Virgin Atlantic is to defer its order for the new Airbus A380 by four years.
The past two years have been dark times for the A380 project
The airline had ordered six of the new superjumbos for delivery in 2009, but now wants to delay their arrival until 2013.
The project has been dogged by repeated delays, which have cost senior managers their jobs and led to big customers threatening to renegotiate orders.
There had been speculation that Virgin would ditch the A380, but the firm says it still has confidence in the plane.
Virgin is now arguing that it wants the aircraft to prove itself in commercial service for several years before it puts its own A380s into operation.
The airline is now extending its leases on a number of Boeing 747-400 jumbo jets to cover the delay.
BBC business correspondent Hugh Pym said the decision followed what one source described as "tough negotiations on price and other issues".
A380 ORDERS SO FAR
Emirates: 43 aircraft
Air France: 10
Singapore Airlines: 10
International Lease Finance: 10
Thai Airways: 6
Virgin Atlantic: 6
Korean Air Lines: 5
Etihad Airways: 4
Qatar Airways: 2
China Southern Airlines: 5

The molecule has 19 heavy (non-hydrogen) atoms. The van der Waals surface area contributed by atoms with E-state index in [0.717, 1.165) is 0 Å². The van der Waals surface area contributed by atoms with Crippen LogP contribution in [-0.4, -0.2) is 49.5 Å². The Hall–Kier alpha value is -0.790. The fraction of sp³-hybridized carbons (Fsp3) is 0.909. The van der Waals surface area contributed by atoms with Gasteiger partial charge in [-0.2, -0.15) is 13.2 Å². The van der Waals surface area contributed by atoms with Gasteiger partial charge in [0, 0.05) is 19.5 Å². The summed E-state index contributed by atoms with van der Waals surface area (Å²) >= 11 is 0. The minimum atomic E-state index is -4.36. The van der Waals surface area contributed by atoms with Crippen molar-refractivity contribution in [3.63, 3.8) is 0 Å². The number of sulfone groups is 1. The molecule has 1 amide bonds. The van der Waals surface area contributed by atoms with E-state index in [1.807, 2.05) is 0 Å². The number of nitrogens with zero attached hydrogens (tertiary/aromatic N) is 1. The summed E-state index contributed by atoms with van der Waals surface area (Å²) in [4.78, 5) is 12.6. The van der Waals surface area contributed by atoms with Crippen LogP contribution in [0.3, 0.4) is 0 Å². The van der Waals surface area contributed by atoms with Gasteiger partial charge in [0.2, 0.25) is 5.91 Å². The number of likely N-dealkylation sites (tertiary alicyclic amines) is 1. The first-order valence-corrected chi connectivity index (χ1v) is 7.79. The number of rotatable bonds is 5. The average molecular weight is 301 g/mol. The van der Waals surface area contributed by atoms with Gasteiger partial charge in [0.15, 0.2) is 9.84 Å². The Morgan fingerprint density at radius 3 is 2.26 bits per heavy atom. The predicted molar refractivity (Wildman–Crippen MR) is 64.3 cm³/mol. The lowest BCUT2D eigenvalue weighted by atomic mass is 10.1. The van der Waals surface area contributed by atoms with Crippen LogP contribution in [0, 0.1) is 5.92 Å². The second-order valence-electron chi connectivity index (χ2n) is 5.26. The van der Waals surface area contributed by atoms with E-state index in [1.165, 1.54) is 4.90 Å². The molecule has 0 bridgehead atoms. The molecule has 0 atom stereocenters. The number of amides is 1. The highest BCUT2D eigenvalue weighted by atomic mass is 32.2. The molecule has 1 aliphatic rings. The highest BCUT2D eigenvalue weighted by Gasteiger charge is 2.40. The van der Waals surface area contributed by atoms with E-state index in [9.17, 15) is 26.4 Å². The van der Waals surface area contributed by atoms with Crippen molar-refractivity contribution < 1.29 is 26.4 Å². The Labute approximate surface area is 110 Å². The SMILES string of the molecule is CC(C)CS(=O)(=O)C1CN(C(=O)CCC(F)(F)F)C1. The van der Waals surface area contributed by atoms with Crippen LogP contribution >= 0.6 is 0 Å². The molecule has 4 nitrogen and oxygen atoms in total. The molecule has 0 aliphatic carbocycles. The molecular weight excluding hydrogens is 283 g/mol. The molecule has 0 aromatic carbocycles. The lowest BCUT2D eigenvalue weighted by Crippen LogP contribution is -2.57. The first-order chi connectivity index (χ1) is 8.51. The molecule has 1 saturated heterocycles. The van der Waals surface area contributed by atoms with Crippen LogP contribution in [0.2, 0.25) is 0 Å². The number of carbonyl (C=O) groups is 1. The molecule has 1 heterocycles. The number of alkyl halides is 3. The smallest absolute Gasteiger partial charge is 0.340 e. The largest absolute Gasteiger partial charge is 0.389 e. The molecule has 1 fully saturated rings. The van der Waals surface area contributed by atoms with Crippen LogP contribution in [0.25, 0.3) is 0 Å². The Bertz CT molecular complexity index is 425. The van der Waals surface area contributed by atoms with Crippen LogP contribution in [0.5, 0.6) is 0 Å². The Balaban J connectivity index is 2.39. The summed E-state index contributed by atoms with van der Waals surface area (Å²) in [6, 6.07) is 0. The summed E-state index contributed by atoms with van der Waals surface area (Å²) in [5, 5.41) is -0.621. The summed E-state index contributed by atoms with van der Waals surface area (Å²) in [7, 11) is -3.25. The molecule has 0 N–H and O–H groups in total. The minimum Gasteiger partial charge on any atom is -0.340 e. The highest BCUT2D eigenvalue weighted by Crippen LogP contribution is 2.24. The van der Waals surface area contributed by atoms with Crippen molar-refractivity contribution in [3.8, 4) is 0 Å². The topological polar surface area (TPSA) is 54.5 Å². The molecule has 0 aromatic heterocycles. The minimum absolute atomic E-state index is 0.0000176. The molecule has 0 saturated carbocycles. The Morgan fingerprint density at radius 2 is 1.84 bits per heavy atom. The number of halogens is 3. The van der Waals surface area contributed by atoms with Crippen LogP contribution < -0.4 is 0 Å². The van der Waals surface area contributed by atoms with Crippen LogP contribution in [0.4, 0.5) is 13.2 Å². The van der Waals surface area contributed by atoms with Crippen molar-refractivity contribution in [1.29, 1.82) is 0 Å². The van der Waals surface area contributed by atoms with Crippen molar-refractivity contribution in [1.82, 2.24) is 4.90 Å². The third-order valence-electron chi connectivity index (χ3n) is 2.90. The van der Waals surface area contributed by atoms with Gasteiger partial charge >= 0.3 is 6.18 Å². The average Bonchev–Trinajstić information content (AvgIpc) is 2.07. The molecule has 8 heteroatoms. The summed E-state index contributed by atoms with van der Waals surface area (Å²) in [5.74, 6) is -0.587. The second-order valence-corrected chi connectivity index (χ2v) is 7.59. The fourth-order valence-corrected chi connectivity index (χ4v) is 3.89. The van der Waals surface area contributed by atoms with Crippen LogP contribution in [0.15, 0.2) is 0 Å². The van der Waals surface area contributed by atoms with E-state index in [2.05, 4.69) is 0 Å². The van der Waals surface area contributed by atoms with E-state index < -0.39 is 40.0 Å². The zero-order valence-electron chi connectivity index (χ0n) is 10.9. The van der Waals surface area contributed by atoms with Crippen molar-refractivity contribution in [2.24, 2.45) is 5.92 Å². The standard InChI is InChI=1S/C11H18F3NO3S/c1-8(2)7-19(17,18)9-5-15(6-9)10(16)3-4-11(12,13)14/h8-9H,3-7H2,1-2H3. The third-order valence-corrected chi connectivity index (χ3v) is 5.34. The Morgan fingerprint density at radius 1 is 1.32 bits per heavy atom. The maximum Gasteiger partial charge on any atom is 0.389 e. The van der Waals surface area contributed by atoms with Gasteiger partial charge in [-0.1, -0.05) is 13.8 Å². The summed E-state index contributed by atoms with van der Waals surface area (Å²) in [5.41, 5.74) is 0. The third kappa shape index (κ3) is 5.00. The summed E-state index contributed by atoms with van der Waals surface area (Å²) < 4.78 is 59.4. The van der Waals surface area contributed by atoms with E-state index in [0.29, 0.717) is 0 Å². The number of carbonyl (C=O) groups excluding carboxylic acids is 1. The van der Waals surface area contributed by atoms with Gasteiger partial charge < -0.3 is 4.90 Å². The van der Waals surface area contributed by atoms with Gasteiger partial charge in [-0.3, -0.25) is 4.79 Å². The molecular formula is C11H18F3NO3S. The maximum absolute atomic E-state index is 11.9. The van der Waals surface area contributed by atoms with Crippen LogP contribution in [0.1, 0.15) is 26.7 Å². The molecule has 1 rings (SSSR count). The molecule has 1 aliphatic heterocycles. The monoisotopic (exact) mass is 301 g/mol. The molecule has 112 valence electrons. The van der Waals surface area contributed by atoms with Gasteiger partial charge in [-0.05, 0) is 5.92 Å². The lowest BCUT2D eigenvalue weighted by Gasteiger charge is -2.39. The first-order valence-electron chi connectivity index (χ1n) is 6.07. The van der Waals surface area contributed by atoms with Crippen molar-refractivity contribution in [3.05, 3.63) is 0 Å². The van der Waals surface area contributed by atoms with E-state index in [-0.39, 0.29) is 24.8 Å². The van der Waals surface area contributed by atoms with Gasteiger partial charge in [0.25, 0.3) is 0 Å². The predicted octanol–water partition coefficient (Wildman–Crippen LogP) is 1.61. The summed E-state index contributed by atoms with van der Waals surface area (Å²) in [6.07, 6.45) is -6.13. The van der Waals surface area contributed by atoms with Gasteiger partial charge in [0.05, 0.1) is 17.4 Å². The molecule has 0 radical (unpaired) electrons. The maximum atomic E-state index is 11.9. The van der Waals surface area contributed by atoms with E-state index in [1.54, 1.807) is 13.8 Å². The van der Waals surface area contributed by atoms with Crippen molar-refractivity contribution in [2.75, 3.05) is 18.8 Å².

Kingfisher Airlines: 5
Malaysia Airlines: 6
In June this year, Airbus had told Virgin that it might face a six-month delay in delivery, thanks to the wiring and other problems which have emerged.
Originally Virgin had wanted the aircraft this year.
The problems with the A380 have forced Airbus - owned by European group EADS - to issue three warnings of delays in the past two years.
The most recent was in October, when the firm, which has orders for 159 aircraft so far, told its customers they could face delays of up to two years.
Airbus is now expecting to deliver the first aircraft to Singapore Airlines in October 2007, almost two years behind the original schedule.
As a result of the repeated hold-ups, most of Airbus's A380 customers are deep in negotiations in the hope of improving the terms on which they are buying the aircraft.
Shortly after Airbus's October announcement, Emirates - the single biggest customer with 43 planes - warned that it might cancel some of its order.
The delays also mean the project is costing Airbus vastly more than originally expected.
EADS now says it will have to sell 420 aircraft - more than half the total it hopes to sell in the entire service life of the A380 - to break even, rather than the 270 it originally estimated.